# Hamiltonian formalism of the massive vector field

I am currently working through a problem concerning the massive vector field. Amongst other things I have already calculated the equations of motion from the Lagrangian density $$\mathcal{L} = - \frac{1}{4} F_{\mu\nu} F^{\mu\nu} + \frac{1}{2} m^2 A^\mu A_\mu,$$ where $$F_{\mu\nu} = \partial_\mu A_\nu - \partial_\nu A_\mu$$, which are \begin{align} \partial_\mu F^{\mu\nu} + m^2 A^\nu = 0. \end{align} Here the sign convention is $$(+,-,-,-)$$.

The problem then leads me through some calculations to end up with a Hamiltonian. Basically one defines the canonical momentum and from the equations of motion it follows that $$A^0 = \frac{1}{m^2} \partial_i \Pi_i$$ (where from here on summation convention is used for repeated indices regardless of their position). Basically this means that $$A^0$$ is not a dynamical variable and can be eliminated in terms of $$\Pi_i$$. By using this and the fact that $$\Pi_i (x) = \partial_0 A^i (x) + \partial_i A^0 (x)$$, one can find the following Hamiltonian:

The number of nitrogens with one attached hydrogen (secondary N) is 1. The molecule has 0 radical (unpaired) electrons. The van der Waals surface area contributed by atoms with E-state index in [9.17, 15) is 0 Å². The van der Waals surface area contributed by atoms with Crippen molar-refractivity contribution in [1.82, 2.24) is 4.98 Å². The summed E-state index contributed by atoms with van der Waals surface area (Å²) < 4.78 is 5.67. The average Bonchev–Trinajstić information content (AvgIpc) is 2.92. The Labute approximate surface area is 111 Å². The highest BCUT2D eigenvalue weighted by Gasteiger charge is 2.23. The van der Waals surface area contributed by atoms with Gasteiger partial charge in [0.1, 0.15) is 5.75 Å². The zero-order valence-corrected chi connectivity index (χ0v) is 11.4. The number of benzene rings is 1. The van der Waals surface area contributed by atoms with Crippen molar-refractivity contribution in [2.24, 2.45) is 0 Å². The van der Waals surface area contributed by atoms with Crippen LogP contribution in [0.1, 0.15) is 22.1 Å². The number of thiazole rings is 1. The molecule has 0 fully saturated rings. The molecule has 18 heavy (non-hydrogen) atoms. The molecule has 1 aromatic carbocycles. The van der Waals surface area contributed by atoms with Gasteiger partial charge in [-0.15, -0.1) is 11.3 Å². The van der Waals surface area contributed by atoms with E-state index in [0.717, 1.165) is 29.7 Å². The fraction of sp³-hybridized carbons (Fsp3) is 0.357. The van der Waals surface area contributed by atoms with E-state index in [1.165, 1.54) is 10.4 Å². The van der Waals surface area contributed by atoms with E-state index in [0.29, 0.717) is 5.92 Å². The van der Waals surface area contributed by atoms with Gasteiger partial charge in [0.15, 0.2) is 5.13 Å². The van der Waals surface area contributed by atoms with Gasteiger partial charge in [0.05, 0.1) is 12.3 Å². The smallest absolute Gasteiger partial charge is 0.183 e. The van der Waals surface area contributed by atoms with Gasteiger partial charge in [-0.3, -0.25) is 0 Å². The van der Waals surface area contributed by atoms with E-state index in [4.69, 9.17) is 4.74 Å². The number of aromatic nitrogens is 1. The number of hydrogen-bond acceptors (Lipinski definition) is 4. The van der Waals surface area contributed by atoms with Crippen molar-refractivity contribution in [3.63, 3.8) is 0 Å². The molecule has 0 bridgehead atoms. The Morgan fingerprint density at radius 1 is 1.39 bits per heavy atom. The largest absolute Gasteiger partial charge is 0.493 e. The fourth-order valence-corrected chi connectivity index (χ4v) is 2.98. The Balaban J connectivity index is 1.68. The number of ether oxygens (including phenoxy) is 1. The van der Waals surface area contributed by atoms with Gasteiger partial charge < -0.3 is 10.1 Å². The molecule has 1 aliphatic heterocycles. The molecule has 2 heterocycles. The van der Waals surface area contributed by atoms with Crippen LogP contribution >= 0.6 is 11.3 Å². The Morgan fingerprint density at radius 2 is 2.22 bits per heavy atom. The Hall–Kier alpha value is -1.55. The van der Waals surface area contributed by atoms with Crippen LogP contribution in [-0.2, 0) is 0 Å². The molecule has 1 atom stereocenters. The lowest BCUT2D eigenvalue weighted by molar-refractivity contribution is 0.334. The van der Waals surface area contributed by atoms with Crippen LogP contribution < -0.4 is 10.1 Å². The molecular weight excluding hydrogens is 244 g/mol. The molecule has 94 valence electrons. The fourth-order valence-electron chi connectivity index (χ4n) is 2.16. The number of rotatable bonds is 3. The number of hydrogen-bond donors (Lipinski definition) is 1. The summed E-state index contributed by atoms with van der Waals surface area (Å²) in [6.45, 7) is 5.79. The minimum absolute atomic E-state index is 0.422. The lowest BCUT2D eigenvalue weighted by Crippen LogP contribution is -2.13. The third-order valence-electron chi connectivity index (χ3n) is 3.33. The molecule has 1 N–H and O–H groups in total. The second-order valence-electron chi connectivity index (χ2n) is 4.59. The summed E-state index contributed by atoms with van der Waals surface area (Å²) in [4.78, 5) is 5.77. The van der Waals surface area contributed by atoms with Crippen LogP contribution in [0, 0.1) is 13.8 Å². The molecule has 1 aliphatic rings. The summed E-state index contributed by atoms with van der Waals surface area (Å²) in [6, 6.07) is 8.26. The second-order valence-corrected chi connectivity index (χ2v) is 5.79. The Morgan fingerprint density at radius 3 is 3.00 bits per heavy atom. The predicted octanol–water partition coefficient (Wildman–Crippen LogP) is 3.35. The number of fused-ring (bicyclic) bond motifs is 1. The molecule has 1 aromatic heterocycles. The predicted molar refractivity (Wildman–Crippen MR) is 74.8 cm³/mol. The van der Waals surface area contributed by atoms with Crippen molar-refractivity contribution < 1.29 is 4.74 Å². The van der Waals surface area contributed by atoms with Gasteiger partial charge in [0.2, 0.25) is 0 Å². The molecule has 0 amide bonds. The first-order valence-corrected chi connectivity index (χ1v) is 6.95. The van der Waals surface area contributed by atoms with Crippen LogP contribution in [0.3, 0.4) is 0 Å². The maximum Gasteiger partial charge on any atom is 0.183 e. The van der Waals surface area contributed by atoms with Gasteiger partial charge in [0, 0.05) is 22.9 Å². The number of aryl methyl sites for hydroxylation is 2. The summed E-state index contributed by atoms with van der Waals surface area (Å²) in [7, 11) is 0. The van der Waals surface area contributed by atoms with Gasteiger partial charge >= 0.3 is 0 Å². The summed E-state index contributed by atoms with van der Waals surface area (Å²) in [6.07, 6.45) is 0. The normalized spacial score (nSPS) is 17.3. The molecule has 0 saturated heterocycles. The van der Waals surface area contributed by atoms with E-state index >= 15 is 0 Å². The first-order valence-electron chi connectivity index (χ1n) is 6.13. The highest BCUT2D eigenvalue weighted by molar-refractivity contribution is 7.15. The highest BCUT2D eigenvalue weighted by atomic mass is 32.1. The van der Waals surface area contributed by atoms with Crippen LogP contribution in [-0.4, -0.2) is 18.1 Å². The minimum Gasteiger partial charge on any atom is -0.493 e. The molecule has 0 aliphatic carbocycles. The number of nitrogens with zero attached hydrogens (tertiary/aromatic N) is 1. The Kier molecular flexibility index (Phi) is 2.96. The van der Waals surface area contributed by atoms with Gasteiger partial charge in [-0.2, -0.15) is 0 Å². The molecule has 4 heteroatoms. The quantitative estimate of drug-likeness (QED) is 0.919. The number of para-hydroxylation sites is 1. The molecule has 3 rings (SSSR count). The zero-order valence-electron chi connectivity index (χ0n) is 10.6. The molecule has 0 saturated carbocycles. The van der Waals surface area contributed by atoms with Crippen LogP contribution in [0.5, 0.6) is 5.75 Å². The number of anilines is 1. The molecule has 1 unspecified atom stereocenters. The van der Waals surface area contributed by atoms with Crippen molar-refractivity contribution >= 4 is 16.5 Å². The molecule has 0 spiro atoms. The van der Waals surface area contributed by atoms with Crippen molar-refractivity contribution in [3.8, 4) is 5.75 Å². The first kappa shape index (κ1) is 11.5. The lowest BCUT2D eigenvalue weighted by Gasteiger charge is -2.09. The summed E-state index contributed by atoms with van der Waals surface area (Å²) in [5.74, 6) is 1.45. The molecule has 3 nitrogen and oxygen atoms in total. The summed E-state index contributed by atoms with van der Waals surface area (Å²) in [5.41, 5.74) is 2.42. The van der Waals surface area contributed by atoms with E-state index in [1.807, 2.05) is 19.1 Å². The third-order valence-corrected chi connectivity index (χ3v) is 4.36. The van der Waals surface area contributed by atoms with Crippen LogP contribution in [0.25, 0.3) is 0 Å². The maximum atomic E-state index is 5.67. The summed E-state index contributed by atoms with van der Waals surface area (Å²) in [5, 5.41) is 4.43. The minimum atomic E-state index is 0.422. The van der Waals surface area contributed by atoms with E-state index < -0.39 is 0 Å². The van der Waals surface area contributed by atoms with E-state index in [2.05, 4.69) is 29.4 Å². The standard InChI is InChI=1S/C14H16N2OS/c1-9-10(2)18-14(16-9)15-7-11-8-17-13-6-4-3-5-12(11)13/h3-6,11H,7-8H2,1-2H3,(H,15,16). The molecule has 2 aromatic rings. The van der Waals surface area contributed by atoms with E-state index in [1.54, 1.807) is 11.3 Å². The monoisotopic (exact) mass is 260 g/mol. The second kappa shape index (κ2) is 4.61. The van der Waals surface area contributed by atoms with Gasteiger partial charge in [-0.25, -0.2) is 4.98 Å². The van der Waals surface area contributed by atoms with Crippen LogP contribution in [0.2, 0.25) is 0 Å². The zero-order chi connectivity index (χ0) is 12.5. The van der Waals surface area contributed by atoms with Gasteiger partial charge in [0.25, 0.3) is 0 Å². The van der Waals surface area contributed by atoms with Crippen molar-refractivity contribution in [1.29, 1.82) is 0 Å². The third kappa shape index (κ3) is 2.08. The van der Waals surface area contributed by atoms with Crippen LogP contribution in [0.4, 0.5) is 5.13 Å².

\begin{align} H = \int d^3 \vec{x}\; \mathcal{H} = \int d^3 \vec{x}\; \left(\frac{1}{2} \Pi_i \Pi_i + \frac{1}{2m^2} \partial _ i \Pi_i \partial _j\Pi_j + \frac{1}{2} \partial_i A^j (\partial_i A^j - \partial_j A^i ) + \frac{m^2}{2} A^i A^i \right). \end{align}

Long story short: I am now supposed to calculate the Hamiltonian equations of motion from this and show that they lead to the same ones that I got from the Lagrangian.